We homeschool our children.
I remember one time standing around with our neighbors outside on a Saturday afternoon when we were young parents still living in this condo complex. One of the other young mothers asks my wife about which school we were going to send our oldest son. My wife replies, “We’re going to homeschool him.”
Silence and blank stares.
Like looking into the eye of a chicken.
After about 8 seconds, one guy pipes up, “What’ya gonna do for their social skills?”
I answered, “Nothin.” The looks of dismay were precious.
Now just so I am clear:
Neither my wife, nor I , have anything specifically against public education. (Though our disdain for the creeping progressive leftism infecting public schools grows on a yearly basis). We were both publicly educated, and I actually graduated high school normal, well-adjusted, and loving my parents and church. And that in spite of the temptation to attend the weekly kegger parties.
My wife even taught 6th and 3rd grade for a number of years before she gave it up to become *GASP* a stay-at-home-mother.
We live in a more conservative than normal area of LA, so our public schools (for the most part) obviously reflect the community conservatism. We have never advocated “homeschool only.” We have a good number of close friends whose kids attend public schools. Some of them even attend LAUSD schools, and we let our kids play with their kids.
We had the conviction to homeschool for a few reasons.
First, we wanted to be the primary influence in our children’s young lives, not some gray-headed lady as sweet as she may be.
Second, we recognized how strong an influence our children’s peers can be. Public school, with their progressive values is bad enough, but parents can combat a lot of what kids are exposed to at home. It’s the peers that can be a problem. If there is one group of boys who are notoriously hateful toward authority, their influence is way more powerful on my sons than some spiteful, anti-Christian 5th grade teacher. Additionally, we didn’t want our kids exposed to junk earlier than we wanted them to be. In our day of instant, hard-core pornography on the internet, any 8-year old with an older teenage brother and the app to download videos onto his Ipod touch, can be scandalizing my kids’ minds before school or at lunch.
Third, schools waste a lot of time on frivolous, stupid stuff like pep rallies and seminars about not smoking, going green, bullying gays, etc. It’s nonsense junk our undiscerning, feelings-driven culture believes is essential for being healthy. In reality, it’s filler to keep the kids in class until a specific time, like baby sitting; and it’s propaganda to teach them to be mushy minded, pliable leftist. The truly important stuff, you know, like reading, writing, adding numbers, could take half a day to complete. With my wife directing the course work of our children, their education stays focused and their thinking isn’t cluttered by silliness.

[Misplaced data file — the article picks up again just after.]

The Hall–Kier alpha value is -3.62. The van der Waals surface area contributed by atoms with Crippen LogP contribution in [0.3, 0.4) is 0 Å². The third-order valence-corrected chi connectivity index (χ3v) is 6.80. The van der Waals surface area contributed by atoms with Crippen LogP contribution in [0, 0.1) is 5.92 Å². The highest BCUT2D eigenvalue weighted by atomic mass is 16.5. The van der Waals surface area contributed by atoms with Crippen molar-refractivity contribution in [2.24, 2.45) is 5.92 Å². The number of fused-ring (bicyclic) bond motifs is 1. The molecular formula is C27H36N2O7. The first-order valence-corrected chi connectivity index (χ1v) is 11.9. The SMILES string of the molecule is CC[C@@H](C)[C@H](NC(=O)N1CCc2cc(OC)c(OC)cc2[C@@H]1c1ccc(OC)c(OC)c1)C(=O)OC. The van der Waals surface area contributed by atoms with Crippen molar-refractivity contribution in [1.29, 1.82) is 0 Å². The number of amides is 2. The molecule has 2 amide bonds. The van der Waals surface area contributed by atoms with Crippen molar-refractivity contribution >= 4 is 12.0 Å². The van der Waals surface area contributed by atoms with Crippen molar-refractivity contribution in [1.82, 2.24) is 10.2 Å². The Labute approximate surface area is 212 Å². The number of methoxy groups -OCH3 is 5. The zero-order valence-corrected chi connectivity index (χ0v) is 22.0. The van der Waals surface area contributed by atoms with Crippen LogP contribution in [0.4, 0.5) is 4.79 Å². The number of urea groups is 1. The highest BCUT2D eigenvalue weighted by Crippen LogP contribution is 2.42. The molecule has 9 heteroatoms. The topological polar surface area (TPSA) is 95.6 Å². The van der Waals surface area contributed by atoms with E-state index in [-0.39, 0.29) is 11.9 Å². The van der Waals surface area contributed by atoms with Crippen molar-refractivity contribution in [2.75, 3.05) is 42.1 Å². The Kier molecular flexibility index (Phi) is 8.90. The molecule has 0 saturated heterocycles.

Fourth, our education is well-rounded, much more so that what is offered in public education. By that I mean our kids will be exposed to ALL points of view and they will be taught how to critically think through those issues.
Kids now-a-days – and I am thinking more along the lines of older, teenage kids – go to class and hear one point of view from a teacher. Yes. I know people want to think a teacher is objective, fair, and centered on the facts of the material being presented, but such is rarely the case. They are imparting their values onto a subject they are teaching.
So, for example, the obvious contentious debate between evolution and creation will be hopelessly lopsided in a public school setting. That’s because the school is forbidden to teach creation and the teacher is typically biased in favor of evolutionary thought. Thus, the kids get a propaganda lecture, and are not taught to critically think through the issues of dissenting opinion. Even more so now with the Gaystapo demanding children be exposed to homosexual perversion earlier and earlier in their education. The last thing I want is 7 year olds told about cross-dressing and sex change operations in their 2nd grade class.
Our convictions to homeschool are shared by many of our friends, and I would imagine the hundreds of thousands of homeschooling families across the United States. However, our convictions are despised by the elites who worship the State “god.” In fact, our convictions are beginning to be considered subversive, undermining the very fabric of our society.